A Christmas Tree is a Christmas Tree: Religious Respect in Today’s Air Force

  • Published
  • By Chaplain (Lt. Col.) Timothy Wagoner
  • 49th Fighter Wing Chapel
What an eventful year it has been for religious accommodation! Should we have a "Holiday Tree" or a "Christmas Tree?" Should we display "Christmas Cards" or "Holiday Cards" at the Main Gate? Should we greet one another with "Merry Christmas" or "Happy Holidays"? Do we invite members of our unit to a "Christmas Party" or a "Holiday Party"? 

These and other issues are addressed in an e-mail from Gen. Ronald Keys, Air Combat Command commander, and a Bullet Background Paper written by the ACC chaplain's office. In his e-mail, General Keys reminded ACC commanders that they should use mutual respect and common sense in planning holiday events: "Whether it is Ramadan, Easter, Kwanza, Yom Kippur or others through the year, there is no prohibition in using traditional terms ... A Christmas tree is a Christmas tree." 

Department of Defense Directive 1300.17, Accommodation of Religious Practices Within the Military Services, says one of the basic principles of our nation is the free exercise of religion. The use of a "Christmas" tree and other faith-specific terms like "Merry Christmas," "Happy Chanukah" and "Happy Ramadan" are now authorized because they are thought to accommodate the free exercise of religion for members of the Christian, Jewish and Islamic faiths, respectively.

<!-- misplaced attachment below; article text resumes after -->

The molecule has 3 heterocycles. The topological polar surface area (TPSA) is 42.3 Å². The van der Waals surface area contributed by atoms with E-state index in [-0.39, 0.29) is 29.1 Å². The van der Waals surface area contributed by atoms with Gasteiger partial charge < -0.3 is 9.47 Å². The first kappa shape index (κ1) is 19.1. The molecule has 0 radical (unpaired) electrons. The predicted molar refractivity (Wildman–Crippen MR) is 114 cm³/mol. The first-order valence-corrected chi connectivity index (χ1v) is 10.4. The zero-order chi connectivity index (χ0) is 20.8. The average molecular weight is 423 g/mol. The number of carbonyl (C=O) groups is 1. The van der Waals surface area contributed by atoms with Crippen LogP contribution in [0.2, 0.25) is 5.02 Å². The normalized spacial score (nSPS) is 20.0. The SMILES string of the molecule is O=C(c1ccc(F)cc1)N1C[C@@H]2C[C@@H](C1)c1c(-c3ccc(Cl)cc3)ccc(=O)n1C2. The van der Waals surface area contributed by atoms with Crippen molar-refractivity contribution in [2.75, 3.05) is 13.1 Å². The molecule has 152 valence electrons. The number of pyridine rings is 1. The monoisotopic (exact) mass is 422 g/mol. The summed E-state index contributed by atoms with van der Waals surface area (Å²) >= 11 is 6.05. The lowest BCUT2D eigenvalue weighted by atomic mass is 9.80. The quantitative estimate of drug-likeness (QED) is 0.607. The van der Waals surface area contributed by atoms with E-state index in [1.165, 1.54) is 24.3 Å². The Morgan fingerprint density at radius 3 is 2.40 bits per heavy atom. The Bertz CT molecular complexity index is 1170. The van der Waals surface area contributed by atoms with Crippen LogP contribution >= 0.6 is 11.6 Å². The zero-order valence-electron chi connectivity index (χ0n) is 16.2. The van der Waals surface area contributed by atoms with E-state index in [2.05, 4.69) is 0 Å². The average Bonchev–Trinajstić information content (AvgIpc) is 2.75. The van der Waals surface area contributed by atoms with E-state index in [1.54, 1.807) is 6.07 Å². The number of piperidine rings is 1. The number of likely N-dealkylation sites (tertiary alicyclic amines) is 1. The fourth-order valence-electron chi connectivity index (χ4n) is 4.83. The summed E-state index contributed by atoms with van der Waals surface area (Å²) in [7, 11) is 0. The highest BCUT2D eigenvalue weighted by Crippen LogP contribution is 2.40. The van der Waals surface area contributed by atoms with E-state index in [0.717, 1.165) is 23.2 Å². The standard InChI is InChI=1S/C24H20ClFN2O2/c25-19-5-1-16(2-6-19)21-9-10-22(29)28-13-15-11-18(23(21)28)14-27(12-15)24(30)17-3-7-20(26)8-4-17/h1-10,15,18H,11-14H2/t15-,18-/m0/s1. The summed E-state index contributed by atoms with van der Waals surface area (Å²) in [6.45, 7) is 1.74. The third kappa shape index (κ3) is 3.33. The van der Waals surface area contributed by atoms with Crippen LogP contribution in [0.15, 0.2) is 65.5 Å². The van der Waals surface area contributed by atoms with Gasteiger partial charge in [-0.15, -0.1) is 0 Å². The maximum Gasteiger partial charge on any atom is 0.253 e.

Frankly, this is a departure from recent years when the use of faith-specific terms representing religious diversity in the Air Force were discouraged or even prohibited. It was thought that religious sensitivity meant not using any faith-specific terms that might offend someone from another faith group. The unintended consequence of this line of reasoning is that instead of offending no one, it offended everyone! 

While affirming religious diversity, the recent Revised Interim Guidelines Concerning Free Exercise of Religion in the Air Force also points out the Air Force must remain officially neutral regarding religious beliefs or lack of religious beliefs. 

While affirming the free exercise of religion, we must also be sensitive and affirm those with no religious faith at all. 

This means that because of the many faith perspectives represented in our squadrons, as well as those who choose not to exercise any religious beliefs at all, a more inclusive "Holiday Party" is encouraged. 

If you have questions about any of the issues raised in this article, or desire clarification about other religious accommodation issues, you are encouraged to contact your chaplain or the base Chapel at 2-7211. 

During the upcoming holiday season, why not drive through the Main Gate and see a festive display of faith-specific greetings that represent the rich diversity of our Airmen and civilians who have found deep spirituality, truth and holiness in their faiths? And why not also include some cards that represent the traditional secular symbols that are part of the season we all enjoy?